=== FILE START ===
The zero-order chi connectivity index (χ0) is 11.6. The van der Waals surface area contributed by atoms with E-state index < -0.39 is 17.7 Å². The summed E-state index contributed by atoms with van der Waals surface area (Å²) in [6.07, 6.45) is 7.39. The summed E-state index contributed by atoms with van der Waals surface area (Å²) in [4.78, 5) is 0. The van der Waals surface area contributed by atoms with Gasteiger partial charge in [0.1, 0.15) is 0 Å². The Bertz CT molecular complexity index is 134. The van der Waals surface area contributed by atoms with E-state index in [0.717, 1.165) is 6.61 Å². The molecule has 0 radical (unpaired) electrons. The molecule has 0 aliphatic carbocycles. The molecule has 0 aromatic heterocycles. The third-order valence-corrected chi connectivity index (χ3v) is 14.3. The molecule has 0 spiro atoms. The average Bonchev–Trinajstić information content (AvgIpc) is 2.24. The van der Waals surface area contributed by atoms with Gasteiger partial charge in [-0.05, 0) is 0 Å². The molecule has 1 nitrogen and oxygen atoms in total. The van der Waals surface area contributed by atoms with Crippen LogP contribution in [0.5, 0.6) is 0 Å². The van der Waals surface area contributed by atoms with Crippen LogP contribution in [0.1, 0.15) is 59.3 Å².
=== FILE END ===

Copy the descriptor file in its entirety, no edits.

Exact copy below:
The zero-order chi connectivity index (χ0) is 11.6. The van der Waals surface area contributed by atoms with E-state index < -0.39 is 17.7 Å². The summed E-state index contributed by atoms with van der Waals surface area (Å²) in [6.07, 6.45) is 7.39. The summed E-state index contributed by atoms with van der Waals surface area (Å²) in [4.78, 5) is 0. The van der Waals surface area contributed by atoms with Gasteiger partial charge in [0.1, 0.15) is 0 Å². The Bertz CT molecular complexity index is 134. The van der Waals surface area contributed by atoms with E-state index in [0.717, 1.165) is 6.61 Å². The molecule has 0 radical (unpaired) electrons. The molecule has 0 aliphatic carbocycles. The molecule has 0 aromatic heterocycles. The third-order valence-corrected chi connectivity index (χ3v) is 14.3. The molecule has 0 spiro atoms. The average Bonchev–Trinajstić information content (AvgIpc) is 2.24. The van der Waals surface area contributed by atoms with Gasteiger partial charge in [-0.05, 0) is 0 Å². The molecule has 1 nitrogen and oxygen atoms in total. The van der Waals surface area contributed by atoms with Crippen LogP contribution in [0.5, 0.6) is 0 Å². The van der Waals surface area contributed by atoms with Crippen LogP contribution in [0.1, 0.15) is 59.3 Å².